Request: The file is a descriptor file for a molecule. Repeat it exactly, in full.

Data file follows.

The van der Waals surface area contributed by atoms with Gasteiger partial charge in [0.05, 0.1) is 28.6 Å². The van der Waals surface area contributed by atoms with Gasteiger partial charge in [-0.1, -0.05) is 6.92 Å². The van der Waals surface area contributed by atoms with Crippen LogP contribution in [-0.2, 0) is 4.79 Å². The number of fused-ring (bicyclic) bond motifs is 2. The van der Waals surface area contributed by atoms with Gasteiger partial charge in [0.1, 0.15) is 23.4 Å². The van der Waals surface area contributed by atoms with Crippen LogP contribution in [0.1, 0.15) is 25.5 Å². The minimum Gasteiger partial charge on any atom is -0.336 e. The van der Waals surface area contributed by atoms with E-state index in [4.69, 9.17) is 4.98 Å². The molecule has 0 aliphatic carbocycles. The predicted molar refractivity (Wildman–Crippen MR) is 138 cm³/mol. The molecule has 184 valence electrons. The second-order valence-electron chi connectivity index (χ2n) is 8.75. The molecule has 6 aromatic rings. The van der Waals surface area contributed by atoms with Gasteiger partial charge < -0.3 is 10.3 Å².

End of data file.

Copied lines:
The van der Waals surface area contributed by atoms with Gasteiger partial charge in [0.05, 0.1) is 28.6 Å². The van der Waals surface area contributed by atoms with Gasteiger partial charge in [-0.1, -0.05) is 6.92 Å². The van der Waals surface area contributed by atoms with Crippen LogP contribution in [-0.2, 0) is 4.79 Å². The number of fused-ring (bicyclic) bond motifs is 2. The van der Waals surface area contributed by atoms with Gasteiger partial charge in [0.1, 0.15) is 23.4 Å². The van der Waals surface area contributed by atoms with Crippen LogP contribution in [0.1, 0.15) is 25.5 Å². The minimum Gasteiger partial charge on any atom is -0.336 e. The van der Waals surface area contributed by atoms with E-state index in [4.69, 9.17) is 4.98 Å². The molecule has 0 aliphatic carbocycles. The predicted molar refractivity (Wildman–Crippen MR) is 138 cm³/mol. The molecule has 184 valence electrons. The second-order valence-electron chi connectivity index (χ2n) is 8.75. The molecule has 6 aromatic rings. The van der Waals surface area contributed by atoms with Gasteiger partial charge < -0.3 is 10.3 Å².